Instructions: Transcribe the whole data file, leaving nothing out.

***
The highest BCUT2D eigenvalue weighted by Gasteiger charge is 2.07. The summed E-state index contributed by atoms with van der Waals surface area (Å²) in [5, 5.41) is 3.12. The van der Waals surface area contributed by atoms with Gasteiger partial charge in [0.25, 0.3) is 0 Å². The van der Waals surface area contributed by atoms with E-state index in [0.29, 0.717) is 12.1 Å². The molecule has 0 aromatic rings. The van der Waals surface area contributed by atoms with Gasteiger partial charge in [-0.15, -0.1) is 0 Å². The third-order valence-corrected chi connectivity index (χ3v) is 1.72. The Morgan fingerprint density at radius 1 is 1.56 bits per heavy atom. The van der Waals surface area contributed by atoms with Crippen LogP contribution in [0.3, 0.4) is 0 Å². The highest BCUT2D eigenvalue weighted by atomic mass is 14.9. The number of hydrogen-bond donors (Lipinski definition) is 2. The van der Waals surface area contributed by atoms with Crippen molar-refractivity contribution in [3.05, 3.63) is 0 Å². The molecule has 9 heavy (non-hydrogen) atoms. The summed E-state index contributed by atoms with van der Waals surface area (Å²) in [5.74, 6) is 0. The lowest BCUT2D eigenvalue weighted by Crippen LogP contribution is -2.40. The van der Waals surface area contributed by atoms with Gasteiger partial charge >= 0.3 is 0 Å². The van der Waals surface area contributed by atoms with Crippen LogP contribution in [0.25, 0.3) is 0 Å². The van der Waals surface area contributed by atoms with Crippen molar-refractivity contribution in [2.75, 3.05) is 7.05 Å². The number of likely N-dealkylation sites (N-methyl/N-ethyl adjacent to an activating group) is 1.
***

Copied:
The highest BCUT2D eigenvalue weighted by Gasteiger charge is 2.07. The summed E-state index contributed by atoms with van der Waals surface area (Å²) in [5, 5.41) is 3.12. The van der Waals surface area contributed by atoms with Gasteiger partial charge in [0.25, 0.3) is 0 Å². The van der Waals surface area contributed by atoms with E-state index in [0.29, 0.717) is 12.1 Å². The molecule has 0 aromatic rings. The van der Waals surface area contributed by atoms with Gasteiger partial charge in [-0.15, -0.1) is 0 Å². The third-order valence-corrected chi connectivity index (χ3v) is 1.72. The Morgan fingerprint density at radius 1 is 1.56 bits per heavy atom. The van der Waals surface area contributed by atoms with Crippen LogP contribution in [0.3, 0.4) is 0 Å². The highest BCUT2D eigenvalue weighted by atomic mass is 14.9. The number of hydrogen-bond donors (Lipinski definition) is 2. The van der Waals surface area contributed by atoms with Crippen molar-refractivity contribution in [3.05, 3.63) is 0 Å². The molecule has 9 heavy (non-hydrogen) atoms. The summed E-state index contributed by atoms with van der Waals surface area (Å²) in [5.74, 6) is 0. The lowest BCUT2D eigenvalue weighted by Crippen LogP contribution is -2.40. The van der Waals surface area contributed by atoms with Gasteiger partial charge >= 0.3 is 0 Å². The van der Waals surface area contributed by atoms with Crippen LogP contribution in [0.25, 0.3) is 0 Å². The van der Waals surface area contributed by atoms with Crippen molar-refractivity contribution in [2.75, 3.05) is 7.05 Å². The number of likely N-dealkylation sites (N-methyl/N-ethyl adjacent to an activating group) is 1.